Abstract Doppler echocardiography is a fundamental instrument to understand heart damage during essential arterial hypertension. Left ventricular (LV) hypertrophy may also be conveniently studied in its morphological and functional aspects by ultrasound application. Echocardiography can also provide important morphological and functional information in hypertensive patients for therapeutic management and prognostic stratification. In recent years, echocardiography has been enriched by very refined techniques that are capable of studying the physiopathological intramyocardial phenomena: (i) tissue Doppler (which studies intramyocardial velocities and time intervals and allows the analysis of strain and strain rate); (ii) integrated backscatter (which analyzes variations of myocardial reflectivity in decibels); (iii) transthoracic Doppler derived coronary flow reserve (which quantifies the vasodilator response of coronary velocities to a hyperaemic stimulation); (iv) myocardial echo-contrast-echocardiography (which studies the kinetics of ultrasound contrast microbubbles at the intramyocardial level); and (v) real-time three-dimensional (3-D) echocardiography [which allows a more precise evaluation of left ventricular (LV) volumes and LV mass]. These new methodological approaches have recently been used in the hypertensive clinical setting to provide a deeper knowledge of the complex physiopathological and histopathological mechanisms underlying the modifications induced by arterial hypertension at the myocardial tissue level (myocytes, collagen, microcirculation). This review shows the advancement of high-tech ultrasound applied to hypertensive heart disease, pointing out limitations and incremental potentialities in comparison with conventional echocardiography

DI BELLO, V., Galderisi, M., DE GREGORIO, C., Ansalone, G., Dini, F.l., DI SALVO, G., et al. (2007). New echocardiographic technologies in the clinical management of hypertensive heart disease. JOURNAL OF CARDIOVASCULAR MEDICINE, 8(12), 997-1006 [10.2459/JCM.0b013e3281053ad2].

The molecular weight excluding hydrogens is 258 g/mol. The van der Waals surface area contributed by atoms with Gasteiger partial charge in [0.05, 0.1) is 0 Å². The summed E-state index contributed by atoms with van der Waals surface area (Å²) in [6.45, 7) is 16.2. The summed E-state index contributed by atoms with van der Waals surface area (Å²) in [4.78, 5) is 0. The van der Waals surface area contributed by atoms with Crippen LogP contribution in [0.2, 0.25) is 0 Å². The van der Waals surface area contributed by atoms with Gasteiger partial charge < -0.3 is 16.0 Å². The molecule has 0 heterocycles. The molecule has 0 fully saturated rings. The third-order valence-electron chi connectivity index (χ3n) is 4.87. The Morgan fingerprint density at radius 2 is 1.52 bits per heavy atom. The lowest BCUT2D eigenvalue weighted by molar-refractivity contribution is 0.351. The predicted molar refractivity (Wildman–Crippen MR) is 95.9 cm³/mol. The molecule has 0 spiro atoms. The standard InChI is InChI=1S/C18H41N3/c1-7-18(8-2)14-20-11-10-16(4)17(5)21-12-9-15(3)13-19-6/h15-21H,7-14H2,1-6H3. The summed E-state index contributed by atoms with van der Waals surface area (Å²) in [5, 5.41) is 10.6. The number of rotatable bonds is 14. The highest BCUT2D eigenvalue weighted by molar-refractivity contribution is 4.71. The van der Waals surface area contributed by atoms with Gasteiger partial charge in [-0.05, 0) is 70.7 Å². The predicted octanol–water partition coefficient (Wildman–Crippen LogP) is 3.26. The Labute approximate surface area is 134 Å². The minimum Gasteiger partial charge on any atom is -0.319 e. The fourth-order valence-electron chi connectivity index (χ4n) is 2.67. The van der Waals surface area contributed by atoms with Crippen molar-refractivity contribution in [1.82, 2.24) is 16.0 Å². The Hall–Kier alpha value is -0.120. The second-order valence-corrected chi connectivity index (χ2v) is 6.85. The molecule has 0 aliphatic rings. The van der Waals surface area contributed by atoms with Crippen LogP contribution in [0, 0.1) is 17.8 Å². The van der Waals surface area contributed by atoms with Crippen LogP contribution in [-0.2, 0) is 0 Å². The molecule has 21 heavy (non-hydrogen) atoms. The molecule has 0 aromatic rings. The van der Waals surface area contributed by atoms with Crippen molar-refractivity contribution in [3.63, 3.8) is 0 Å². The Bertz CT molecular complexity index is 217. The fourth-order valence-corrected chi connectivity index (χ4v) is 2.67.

New echocardiographic technologies in the clinical management of hypertensive heart disease.

MONDILLO, SERGIO;
2007

Abstract

Abstract Doppler echocardiography is a fundamental instrument to understand heart damage during essential arterial hypertension. Left ventricular (LV) hypertrophy may also be conveniently studied in its morphological and functional aspects by ultrasound application. Echocardiography can also provide important morphological and functional information in hypertensive patients for therapeutic management and prognostic stratification. In recent years, echocardiography has been enriched by very refined techniques that are capable of studying the physiopathological intramyocardial phenomena: (i) tissue Doppler (which studies intramyocardial velocities and time intervals and allows the analysis of strain and strain rate); (ii) integrated backscatter (which analyzes variations of myocardial reflectivity in decibels); (iii) transthoracic Doppler derived coronary flow reserve (which quantifies the vasodilator response of coronary velocities to a hyperaemic stimulation); (iv) myocardial echo-contrast-echocardiography (which studies the kinetics of ultrasound contrast microbubbles at the intramyocardial level); and (v) real-time three-dimensional (3-D) echocardiography [which allows a more precise evaluation of left ventricular (LV) volumes and LV mass]. These new methodological approaches have recently been used in the hypertensive clinical setting to provide a deeper knowledge of the complex physiopathological and histopathological mechanisms underlying the modifications induced by arterial hypertension at the myocardial tissue level (myocytes, collagen, microcirculation). This review shows the advancement of high-tech ultrasound applied to hypertensive heart disease, pointing out limitations and incremental potentialities in comparison with conventional echocardiography
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Utilizza questo identificativo per citare o creare un link a questo documento: http://hdl.handle.net/11365/33924
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